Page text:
Sept. 21, 2014 SIGN IN | REGISTER

Global Warming Lacks a Clear Consensus

Agenda Ahead Policy Briefing

How will the 111th Congress tackle health care?

How will the 111th Congress tackle economic recovery?

How will the 111th Congress tackle energy?

How will the 111th Congress tackle global warming?

How will the 111th Congress tackle finance?

Until the 1890s, it was common for doctors to bleed their patients. The belief was that draining blood removed toxins from the body. Of course, this practice was based on bad science and incomplete knowledge. The loss of blood weakened the patient, often resulting in death. One-dimensional policy proposals aimed only at reducing man-made greenhouse gases, based on what we know now, may well turn out to be the modern-day equivalent of bloodletting. In this case, America is the patient, and the poorest among us will suffer most.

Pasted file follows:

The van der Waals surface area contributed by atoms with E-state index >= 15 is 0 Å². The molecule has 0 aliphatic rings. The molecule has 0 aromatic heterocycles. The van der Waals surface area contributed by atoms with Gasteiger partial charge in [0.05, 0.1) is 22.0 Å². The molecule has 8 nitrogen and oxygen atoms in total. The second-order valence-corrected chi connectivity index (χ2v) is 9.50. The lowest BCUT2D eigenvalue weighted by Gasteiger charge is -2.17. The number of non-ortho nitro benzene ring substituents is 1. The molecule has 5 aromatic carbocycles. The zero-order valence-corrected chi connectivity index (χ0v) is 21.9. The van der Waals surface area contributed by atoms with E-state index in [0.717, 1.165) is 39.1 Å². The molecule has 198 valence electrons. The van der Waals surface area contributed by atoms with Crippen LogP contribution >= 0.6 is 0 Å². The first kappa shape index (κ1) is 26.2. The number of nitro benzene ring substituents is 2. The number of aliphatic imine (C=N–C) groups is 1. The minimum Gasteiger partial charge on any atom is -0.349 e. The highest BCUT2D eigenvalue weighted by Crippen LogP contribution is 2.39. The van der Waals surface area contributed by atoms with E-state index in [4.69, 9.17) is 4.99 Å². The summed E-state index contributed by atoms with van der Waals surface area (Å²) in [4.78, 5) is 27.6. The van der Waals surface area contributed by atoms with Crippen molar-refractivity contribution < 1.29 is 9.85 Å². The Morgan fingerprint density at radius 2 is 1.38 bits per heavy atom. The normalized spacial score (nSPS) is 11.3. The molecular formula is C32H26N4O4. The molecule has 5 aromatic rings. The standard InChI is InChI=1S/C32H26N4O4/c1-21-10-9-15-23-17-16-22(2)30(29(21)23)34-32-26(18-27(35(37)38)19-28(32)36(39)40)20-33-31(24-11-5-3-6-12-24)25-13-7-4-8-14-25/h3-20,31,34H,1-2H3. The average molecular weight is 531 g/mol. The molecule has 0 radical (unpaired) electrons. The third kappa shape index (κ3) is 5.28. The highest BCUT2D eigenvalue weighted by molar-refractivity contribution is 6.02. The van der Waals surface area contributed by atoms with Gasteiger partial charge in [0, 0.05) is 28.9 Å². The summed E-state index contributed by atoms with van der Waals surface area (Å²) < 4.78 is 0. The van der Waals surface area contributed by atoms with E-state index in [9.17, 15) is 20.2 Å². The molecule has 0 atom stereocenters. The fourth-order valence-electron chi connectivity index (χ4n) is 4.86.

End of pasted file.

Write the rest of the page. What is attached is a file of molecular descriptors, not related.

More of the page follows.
There are those who say we know global warming is occurring, that it is caused by man-made greenhouse gases and is a severe threat. Millions have been spent studying climate change, yet contrary to repeated claims, there remains significant uncertainty and disagreement within the scientific community. In October, Ronald Prinn, a professor of atmospheric chemistry at MIT and director of the Center for Global Change Science, released a study revealing a simultaneous worldwide increase in methane levels, calling into question theories that man is the primary contributor to global warming.